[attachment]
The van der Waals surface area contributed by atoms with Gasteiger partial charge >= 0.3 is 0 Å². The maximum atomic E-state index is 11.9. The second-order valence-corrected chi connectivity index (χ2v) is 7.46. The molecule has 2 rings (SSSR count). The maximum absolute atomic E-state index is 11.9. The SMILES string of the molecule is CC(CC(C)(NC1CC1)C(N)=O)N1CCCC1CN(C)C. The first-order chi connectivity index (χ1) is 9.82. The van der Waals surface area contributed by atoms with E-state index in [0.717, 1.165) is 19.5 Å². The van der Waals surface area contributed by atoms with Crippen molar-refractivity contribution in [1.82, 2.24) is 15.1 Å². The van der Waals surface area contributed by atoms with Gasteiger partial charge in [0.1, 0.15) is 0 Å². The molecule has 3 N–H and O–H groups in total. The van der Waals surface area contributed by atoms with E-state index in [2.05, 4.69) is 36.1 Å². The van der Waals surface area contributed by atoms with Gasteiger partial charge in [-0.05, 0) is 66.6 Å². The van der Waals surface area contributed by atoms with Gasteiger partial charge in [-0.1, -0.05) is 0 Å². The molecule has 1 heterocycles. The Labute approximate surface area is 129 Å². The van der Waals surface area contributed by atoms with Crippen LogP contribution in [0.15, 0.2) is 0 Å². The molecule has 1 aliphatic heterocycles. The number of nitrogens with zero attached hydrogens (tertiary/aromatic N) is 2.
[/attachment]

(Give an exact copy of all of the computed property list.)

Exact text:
The van der Waals surface area contributed by atoms with Gasteiger partial charge >= 0.3 is 0 Å². The maximum atomic E-state index is 11.9. The second-order valence-corrected chi connectivity index (χ2v) is 7.46. The molecule has 2 rings (SSSR count). The maximum absolute atomic E-state index is 11.9. The SMILES string of the molecule is CC(CC(C)(NC1CC1)C(N)=O)N1CCCC1CN(C)C. The first-order chi connectivity index (χ1) is 9.82. The van der Waals surface area contributed by atoms with E-state index in [0.717, 1.165) is 19.5 Å². The van der Waals surface area contributed by atoms with Crippen molar-refractivity contribution in [1.82, 2.24) is 15.1 Å². The van der Waals surface area contributed by atoms with Gasteiger partial charge in [0.1, 0.15) is 0 Å². The molecule has 3 N–H and O–H groups in total. The van der Waals surface area contributed by atoms with E-state index in [2.05, 4.69) is 36.1 Å². The van der Waals surface area contributed by atoms with Gasteiger partial charge in [-0.05, 0) is 66.6 Å². The van der Waals surface area contributed by atoms with Gasteiger partial charge in [-0.1, -0.05) is 0 Å². The molecule has 1 heterocycles. The Labute approximate surface area is 129 Å². The van der Waals surface area contributed by atoms with Crippen LogP contribution in [0.15, 0.2) is 0 Å². The molecule has 1 aliphatic heterocycles. The number of nitrogens with zero attached hydrogens (tertiary/aromatic N) is 2.